Apart from any advantage the department would gain in this respect, it is to be remembered that Frankston is quite the most important seaside line in the State, and its claim to first recognition cannot be justly overlooked.

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THE public meeting held on Wednesday evening to re-organise the Frankston Brass Band proved very successful, an encouraging feature being the large attendance of playing members.

The general public was not largely represented, but the assurance was given that the towns people were solidly behind the movement, and Mrs M. R. Deane, who was the only representative of the ladies present, said she was sure that the ladies of the district could be relied on for solid support.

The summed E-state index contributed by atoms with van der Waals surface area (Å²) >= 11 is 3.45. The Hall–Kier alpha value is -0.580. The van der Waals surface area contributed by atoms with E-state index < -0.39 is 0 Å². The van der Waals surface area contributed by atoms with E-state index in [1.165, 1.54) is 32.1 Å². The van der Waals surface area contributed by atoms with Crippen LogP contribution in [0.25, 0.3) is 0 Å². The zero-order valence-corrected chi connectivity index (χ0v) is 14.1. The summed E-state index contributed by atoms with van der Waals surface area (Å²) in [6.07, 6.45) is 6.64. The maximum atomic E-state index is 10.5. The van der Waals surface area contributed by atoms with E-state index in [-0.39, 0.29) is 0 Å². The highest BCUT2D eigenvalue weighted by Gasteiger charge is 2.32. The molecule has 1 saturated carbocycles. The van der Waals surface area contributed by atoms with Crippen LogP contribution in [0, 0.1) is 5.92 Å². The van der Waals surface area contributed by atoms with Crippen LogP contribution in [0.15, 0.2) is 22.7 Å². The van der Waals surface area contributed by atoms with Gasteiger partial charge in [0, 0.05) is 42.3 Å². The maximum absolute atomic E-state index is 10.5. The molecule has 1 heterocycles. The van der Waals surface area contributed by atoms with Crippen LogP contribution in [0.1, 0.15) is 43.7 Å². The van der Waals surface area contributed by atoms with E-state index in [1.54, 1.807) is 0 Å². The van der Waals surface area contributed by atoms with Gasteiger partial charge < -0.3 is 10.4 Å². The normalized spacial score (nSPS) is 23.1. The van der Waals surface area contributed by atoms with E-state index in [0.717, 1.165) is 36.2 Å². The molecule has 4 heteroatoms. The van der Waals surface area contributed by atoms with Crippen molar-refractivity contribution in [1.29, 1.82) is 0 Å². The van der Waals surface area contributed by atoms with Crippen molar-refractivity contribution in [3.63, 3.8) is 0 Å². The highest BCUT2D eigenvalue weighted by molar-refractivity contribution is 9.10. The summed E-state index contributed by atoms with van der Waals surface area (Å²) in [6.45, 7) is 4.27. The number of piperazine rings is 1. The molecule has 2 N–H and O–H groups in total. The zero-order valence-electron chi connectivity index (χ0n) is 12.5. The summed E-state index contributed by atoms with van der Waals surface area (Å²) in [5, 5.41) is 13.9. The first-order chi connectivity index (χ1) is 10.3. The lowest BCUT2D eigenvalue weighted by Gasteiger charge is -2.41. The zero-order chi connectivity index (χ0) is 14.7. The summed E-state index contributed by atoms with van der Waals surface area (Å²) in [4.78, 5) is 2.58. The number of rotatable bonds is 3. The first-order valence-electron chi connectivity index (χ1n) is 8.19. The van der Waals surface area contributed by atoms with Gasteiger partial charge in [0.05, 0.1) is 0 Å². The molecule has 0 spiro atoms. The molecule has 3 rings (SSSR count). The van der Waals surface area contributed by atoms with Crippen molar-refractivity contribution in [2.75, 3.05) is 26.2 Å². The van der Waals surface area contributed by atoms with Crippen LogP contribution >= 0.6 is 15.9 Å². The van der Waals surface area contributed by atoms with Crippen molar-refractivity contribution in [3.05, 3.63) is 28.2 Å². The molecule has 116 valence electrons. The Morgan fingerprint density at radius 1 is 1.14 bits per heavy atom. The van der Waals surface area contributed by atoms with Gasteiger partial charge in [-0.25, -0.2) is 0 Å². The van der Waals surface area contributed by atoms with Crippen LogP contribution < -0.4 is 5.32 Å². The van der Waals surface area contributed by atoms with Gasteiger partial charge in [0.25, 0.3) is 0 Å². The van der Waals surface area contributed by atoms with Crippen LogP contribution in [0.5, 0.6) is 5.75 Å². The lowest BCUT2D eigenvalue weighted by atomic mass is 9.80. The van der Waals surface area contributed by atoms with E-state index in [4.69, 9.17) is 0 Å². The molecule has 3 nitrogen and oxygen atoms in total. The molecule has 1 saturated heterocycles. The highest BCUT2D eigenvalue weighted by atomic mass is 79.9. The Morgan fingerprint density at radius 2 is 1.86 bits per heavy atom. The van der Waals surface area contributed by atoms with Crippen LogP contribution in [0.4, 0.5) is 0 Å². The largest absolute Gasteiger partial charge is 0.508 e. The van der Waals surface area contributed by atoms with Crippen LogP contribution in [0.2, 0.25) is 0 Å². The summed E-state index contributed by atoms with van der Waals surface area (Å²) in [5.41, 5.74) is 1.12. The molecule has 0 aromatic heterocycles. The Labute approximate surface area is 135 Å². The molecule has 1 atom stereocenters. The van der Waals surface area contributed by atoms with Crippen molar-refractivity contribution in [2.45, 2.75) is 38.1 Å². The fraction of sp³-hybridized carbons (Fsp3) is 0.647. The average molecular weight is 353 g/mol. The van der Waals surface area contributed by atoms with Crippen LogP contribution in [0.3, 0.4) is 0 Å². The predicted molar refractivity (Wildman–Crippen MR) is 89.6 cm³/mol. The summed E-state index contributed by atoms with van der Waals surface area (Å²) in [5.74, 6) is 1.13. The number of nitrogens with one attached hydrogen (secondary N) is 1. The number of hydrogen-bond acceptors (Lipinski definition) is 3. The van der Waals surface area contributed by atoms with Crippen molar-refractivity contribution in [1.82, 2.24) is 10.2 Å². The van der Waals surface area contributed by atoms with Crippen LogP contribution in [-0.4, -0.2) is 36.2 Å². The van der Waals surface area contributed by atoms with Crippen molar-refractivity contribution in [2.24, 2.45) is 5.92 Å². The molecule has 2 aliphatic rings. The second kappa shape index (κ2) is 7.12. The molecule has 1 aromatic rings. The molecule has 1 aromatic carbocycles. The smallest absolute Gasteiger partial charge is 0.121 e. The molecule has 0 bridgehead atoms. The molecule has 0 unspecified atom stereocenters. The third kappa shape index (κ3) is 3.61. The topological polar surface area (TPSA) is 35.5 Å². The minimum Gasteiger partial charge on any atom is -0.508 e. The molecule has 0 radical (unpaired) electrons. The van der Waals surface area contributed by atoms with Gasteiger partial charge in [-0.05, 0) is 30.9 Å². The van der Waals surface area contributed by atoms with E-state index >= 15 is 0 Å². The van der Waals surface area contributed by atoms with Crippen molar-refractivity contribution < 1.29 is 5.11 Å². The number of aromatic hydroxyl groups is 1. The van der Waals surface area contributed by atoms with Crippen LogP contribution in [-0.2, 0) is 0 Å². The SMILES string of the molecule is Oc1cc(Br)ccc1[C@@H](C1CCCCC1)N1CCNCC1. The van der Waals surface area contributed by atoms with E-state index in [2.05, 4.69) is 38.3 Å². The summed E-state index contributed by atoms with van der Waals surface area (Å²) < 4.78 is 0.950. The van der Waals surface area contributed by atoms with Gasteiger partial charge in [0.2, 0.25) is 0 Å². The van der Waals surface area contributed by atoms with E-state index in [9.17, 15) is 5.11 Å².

Mrs Deane gave evidence of her own sympathy with the object by subscribing £1 1s for which she was accorded a hearty vote of thanks, carried by acclamation.

Mr Mark Brody donated 10s 6d and received similar acknowledgment.

Mr A. Wilcox was voted to the chair and the following, were present in addition to those already named, Messrs Blaskett, Chittenden, Johns, Clements, Petrie, Aitken, Gummes, L. Prosser, Lunn, C. Taylor, C. Lawrey, A. G. Pollock, C. Willox and W. C. Young.

Mr Willox as secretary of the band produced the books and balance sheet showing the financial position 5 years ago, when it was found necessary to discontinue owing to the war.

At that time there were 23 playing members, more than half of whom enlisted; the others were either too young or ineligible.